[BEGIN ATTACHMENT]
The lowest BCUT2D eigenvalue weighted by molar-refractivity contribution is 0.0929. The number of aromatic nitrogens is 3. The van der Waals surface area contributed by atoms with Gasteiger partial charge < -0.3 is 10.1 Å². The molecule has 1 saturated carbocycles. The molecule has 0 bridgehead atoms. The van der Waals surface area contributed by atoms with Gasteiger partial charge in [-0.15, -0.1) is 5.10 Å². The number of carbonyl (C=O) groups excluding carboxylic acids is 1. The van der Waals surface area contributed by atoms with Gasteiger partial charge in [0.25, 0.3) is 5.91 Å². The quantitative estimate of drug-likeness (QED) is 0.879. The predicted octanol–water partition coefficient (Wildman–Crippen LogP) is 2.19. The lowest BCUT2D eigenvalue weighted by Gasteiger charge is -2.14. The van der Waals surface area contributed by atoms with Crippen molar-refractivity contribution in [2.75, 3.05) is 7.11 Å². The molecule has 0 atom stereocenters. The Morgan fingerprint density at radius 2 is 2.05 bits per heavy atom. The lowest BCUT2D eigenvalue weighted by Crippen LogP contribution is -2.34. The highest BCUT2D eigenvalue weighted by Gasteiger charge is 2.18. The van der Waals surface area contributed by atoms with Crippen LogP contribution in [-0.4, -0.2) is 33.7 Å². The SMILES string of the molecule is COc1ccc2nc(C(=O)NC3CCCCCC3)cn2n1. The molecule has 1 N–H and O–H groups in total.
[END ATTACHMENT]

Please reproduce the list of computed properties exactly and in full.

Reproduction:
The lowest BCUT2D eigenvalue weighted by molar-refractivity contribution is 0.0929. The number of aromatic nitrogens is 3. The van der Waals surface area contributed by atoms with Gasteiger partial charge < -0.3 is 10.1 Å². The molecule has 1 saturated carbocycles. The molecule has 0 bridgehead atoms. The van der Waals surface area contributed by atoms with Gasteiger partial charge in [-0.15, -0.1) is 5.10 Å². The number of carbonyl (C=O) groups excluding carboxylic acids is 1. The van der Waals surface area contributed by atoms with Gasteiger partial charge in [0.25, 0.3) is 5.91 Å². The quantitative estimate of drug-likeness (QED) is 0.879. The predicted octanol–water partition coefficient (Wildman–Crippen LogP) is 2.19. The lowest BCUT2D eigenvalue weighted by Gasteiger charge is -2.14. The van der Waals surface area contributed by atoms with Crippen molar-refractivity contribution in [2.75, 3.05) is 7.11 Å². The molecule has 0 atom stereocenters. The Morgan fingerprint density at radius 2 is 2.05 bits per heavy atom. The lowest BCUT2D eigenvalue weighted by Crippen LogP contribution is -2.34. The highest BCUT2D eigenvalue weighted by Gasteiger charge is 2.18. The van der Waals surface area contributed by atoms with Crippen LogP contribution in [-0.4, -0.2) is 33.7 Å². The SMILES string of the molecule is COc1ccc2nc(C(=O)NC3CCCCCC3)cn2n1. The molecule has 1 N–H and O–H groups in total.